PABLO — The Confederated Salish and Kootenai Tribes felt compelled to share the potentially exploitive actions committed by the makers of the Big Sky television series.  

Days after being taken to task for leaving Natives out of a show about human trafficking in Montana, an issue that greatly impacts Indigenous communities, the show runners claimed their “eyes were opened.” 

What Big Sky makers did was plan an unauthorized shoot depicting CSKT’s buildings and leaders – with no consultation with the Tribes. 

An employee of the show contacted CSKT Wednesday around 3 p.m. with an email asking for help in insuring the accuracy of a military seal that was to be used during the taping of a fictional Council woman from the Confederated Salish and Kootenai Tribes. No previous notice was provided to CSKT and as far as we can tell no efforts were made to reach out to tribal leadership. 

“CSKT has no interest in appearing in the Big Sky show. We find it insulting and ridiculous to find out they’re planning to depict our tribes and government without ever once consulting with us,” said CSKT Chairwoman Shelly R. Fyant. “This is a slap in the face of the Missing and Murdered Indigenous Peoples efforts.” 

Coincidently, Tribal Council and community leaders are working with federal officials this week at finalizing a Tribal Community Response Plan containing protocols to respond to missing persons cases that arise from the Flathead Indian Reservation. The Confederated Salish and Kootenai Tribes were selected as the first tribal partner in Montana to pilot this program, largely because of the efforts of their CSKT MMIP working group which was established in January 2019.  CSKT was also co-producer on the film, Somebody’s Daughter, which stands as the definitive account of the MMIP crisis in Montana. 

CSKT has joined the Rocky Mountain Tribal Leaders, Global Indigenous Council, Coushetta Tribe of Louisiana, the Union of British Columbia Indian Chiefs and The Great Plains Tribal Chairmen’s Association in reaching out to Big Sky production staff. Earlier this month, makers of Big Sky put out a statement saying they were working with indigenous groups to help bring attention to the MMIP issue and went on to say, “Our eyes have been opened.”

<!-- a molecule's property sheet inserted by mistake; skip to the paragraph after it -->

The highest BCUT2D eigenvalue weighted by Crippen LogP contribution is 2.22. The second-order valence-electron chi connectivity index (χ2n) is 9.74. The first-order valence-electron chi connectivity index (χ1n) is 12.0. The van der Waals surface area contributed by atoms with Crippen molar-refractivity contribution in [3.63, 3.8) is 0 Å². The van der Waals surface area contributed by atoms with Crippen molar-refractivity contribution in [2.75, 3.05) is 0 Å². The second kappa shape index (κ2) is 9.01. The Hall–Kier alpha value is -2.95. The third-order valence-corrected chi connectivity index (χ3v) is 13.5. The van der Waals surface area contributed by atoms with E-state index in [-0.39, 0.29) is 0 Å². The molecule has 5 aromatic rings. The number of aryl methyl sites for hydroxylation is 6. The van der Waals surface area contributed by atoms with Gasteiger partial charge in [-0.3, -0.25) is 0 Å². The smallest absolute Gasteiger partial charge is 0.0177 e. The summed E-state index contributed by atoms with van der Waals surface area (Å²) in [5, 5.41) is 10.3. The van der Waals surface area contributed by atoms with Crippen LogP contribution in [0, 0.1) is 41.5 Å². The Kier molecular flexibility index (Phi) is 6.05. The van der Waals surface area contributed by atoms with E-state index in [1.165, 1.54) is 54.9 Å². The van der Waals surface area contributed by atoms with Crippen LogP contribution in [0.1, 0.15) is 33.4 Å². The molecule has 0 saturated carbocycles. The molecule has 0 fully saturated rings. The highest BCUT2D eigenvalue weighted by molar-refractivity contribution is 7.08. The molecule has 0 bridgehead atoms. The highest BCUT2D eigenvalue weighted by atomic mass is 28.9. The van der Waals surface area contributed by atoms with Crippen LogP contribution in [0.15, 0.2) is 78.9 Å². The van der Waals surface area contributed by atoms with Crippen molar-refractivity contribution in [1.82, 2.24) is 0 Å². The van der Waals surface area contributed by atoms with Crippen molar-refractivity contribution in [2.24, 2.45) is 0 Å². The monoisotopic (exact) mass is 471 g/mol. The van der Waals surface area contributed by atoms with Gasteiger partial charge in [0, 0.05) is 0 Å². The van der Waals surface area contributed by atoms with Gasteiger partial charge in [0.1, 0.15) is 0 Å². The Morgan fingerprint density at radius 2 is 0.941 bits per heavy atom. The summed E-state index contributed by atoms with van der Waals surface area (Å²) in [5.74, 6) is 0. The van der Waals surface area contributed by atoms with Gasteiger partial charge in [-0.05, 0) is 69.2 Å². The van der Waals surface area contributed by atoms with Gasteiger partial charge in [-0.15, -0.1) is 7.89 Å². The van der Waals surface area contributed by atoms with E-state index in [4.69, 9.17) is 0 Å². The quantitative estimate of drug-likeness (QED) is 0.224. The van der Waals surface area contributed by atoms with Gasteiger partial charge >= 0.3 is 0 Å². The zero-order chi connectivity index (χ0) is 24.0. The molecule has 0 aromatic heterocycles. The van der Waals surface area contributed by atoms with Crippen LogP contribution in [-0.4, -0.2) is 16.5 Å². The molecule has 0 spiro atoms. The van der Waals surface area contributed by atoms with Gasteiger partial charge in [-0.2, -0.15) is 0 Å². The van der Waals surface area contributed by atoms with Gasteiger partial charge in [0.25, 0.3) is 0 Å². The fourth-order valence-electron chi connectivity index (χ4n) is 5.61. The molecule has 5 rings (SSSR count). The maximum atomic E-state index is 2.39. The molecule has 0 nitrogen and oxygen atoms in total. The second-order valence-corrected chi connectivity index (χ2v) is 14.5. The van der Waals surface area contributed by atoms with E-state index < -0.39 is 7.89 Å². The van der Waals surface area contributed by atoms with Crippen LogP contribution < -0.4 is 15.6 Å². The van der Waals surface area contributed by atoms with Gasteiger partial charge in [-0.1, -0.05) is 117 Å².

Evidently, saying their eyes are opened means they are repeating the ugly legacy of telling a peoples’ story against their will and falsely in a brazen attempt to exploit the Confederated Salish and Kootenai Tribes. 

In a letter sent to show makers, CSKT’s Chairwoman signed a letter that stated, “In this age of social justice, with great strides made in the Me Too movement and Black Lives Matter efforts, this is not how you connect with a sovereign nation. You should have the grace and dignity to reach out to our leaders to seek their guidance and wisdom, and you conduct yourself with compassion and self-awareness. A less-than three-day heads up to make sure you get a seal depicted correctly to cover a window is stomach turning.  

You have not asked for permission to use images of our buildings. We must hope you would eventually ask for forgiveness. You haven’t offered to share the script, and you have not hired any Native filmmakers. It seems the studio that brought us the animated Pocahontas will continue to tell American Indian stories without indigenous writers or filmmakers.  

Lastly, your last minute and ridiculous request is at best, insulting. At worst, it’s indicative as to the continued embarrassment you will bring program creator David E. Kelley. Shame on you for your unacceptable behavior. Please reflect upon what you have done.”

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